We continue exploring chord symbols by looking at two chord types we
didn't cover last time
: augmented triads and diminished triads.
The augmented triad has a root, a maj. 3rd, and an augmented 5th. Augmented
(or aug.) means "larger," or raised by one half-step; in an
aug. triad, the 5th is one half-step higher than a perfect 5th. Picture
an aug. triad as a maj. triad with a raised 5th: the C aug. triad is C,
E, and G-sharp.
The diminished triad has a root, min. 3rd, and diminished
5th. As you might guess, diminished (or dim.) means "smaller,"
or lowered one half-step; in a dim. triad, the 5th is one half-step lower
than a perfect 5th. Picture a dim. triad as a min. triad with a lowered
5th: the C dim. triad is C, E-flat, and G-flat.
The symbol for an aug. triad is aug, or a plus sign: Caug and C+ both mean "C aug. triad."
The dim. triad symbol is dim, or a circle; G dim and G with a circle after
it both mean "G dim. triad."
You can add 7ths to these triads just as you can to major and minor triads.
For aug. chords, the 7th can be either maj. or min. For example, a C+
triad (C, E, G-sharp) can have a B added (maj. 7th), or a B-flat (min.
7th). If it has a maj. 7th, the chord is like a CM7 with a raised 5th,
which we call "C Maj 7 plus 5," or "CM7+5" (a triangle is often
used in place of the "M"). If the 7th is minor, the chord is
like a C dom7 with a raised 5th, called "C aug 7"; the symbol is "C+7."
Dim. triads can add a min. 7th or a dim. 7th; let's look at the
dim. 7th first. A dim. 7th is a half-step lower than a min. 7th. For example,
C to B-flat is a min. 7th. Lower the top tone even further (to B
double-flat, which is usually just called A), and you get a dim.
7th. Add an A to a C dim. triad and you have a dim. 7 chord: e.g. C, E-flat,
G-flat, and A (or C, E-flat, F-sharp, and A. The symbol is a circle and
a 7 after the letter.
You can also add a min. 7th to a dim. triad, e.g. C, E-flat, G-flat,
and B-flat. This chord has two names, each describing a different way
of looking at it. It's a "min. 7 flat 5" chord (min. 7th
chord with a dim. 5th), or it's a "half-diminished" chord
(dim. 7th chord with a min. 7th rather than a dim. 7th). Either name is
fine. The symbols are: min7 flat5 or -7flat5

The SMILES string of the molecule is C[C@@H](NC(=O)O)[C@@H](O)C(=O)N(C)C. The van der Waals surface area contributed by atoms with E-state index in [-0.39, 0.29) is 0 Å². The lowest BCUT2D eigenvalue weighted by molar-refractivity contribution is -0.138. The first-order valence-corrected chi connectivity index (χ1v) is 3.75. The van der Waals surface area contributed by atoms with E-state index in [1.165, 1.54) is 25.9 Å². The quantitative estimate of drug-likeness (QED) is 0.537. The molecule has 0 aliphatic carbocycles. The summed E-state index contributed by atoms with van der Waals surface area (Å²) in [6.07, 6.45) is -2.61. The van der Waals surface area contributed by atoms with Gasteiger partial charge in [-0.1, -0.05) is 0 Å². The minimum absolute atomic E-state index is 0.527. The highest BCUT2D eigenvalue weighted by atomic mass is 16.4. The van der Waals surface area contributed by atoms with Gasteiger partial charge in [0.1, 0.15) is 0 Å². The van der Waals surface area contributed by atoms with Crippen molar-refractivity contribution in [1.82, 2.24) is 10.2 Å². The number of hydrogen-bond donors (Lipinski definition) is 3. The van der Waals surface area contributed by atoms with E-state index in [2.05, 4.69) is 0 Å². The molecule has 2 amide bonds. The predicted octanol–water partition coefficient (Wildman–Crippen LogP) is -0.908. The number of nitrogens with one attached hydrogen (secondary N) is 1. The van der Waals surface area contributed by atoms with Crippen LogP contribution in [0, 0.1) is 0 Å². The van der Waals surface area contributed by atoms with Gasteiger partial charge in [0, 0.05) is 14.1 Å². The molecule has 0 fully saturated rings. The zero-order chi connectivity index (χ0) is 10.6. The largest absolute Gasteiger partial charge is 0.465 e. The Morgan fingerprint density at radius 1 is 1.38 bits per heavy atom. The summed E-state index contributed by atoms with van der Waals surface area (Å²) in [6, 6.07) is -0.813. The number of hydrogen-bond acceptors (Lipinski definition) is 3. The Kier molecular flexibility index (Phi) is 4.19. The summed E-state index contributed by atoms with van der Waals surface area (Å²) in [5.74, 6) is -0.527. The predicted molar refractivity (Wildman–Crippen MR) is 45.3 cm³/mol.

(with a flat symbol in place of the word "flat"); or, or a circle with a
slash through it.
If you see the word "sus" or "sus 4" (short for "suspended")
in a chord symbol, it means play a 4th in place of the 3rd. Csus is C,
F, and G. You can "sus" minor chords too: "C minor sus" is the
same notes, C, F, and G. Why two names for the same chord? Because the
4th is seen as a 3rd that has been raised to produce tension, which releases
("resolves") when the 4th drops back down to the 3rd; the chord
is called "suspended" because that resolution hasn't happened
yet. If it's a maj. chord whose 3rd has been raised, it's called
a "sus"; if it's a minor chord whose 3rd has been raised,
it's called a "minor sus." Min. 7 and dom. 7 chords (but rarely
Maj. 7) can be "sus" chords, too: both have a root, 4th,
5th, and min. 7th. Again, the chords are identical but the 4th in each
will resolve to a different 3rd. Of course, you don't have to resolve
sus chords if you don't want to , you can just play them for the
unique sound that they have on their own.
If it's a "sus 2" chord, then the 2nd takes the place of the 3rd: "C sus 2" is
C, D, and G. These chords are sometimes written as "C 2."
, we began looking at chord extensions: 9th's, 11th's,
and 13th's. In practical use, a 9th is a maj. 2nd above the root,
an 11th is a 4th, and a 13th is a maj. 6th (just subtract 7 from an extension
to get it's lower-than-8 "incarnation"). The 9th in a C
chord is D; in an A chord, it's B; in a B-flat chord, it's C.
, we'll explore how these extensions are used in chord symbols and chord voicings. Enjoy!
Copyright 2000 by Richard Middleton.
All rights reserved.
is a songwriter, musician, teacher, and writer based in Seattle. He is the author of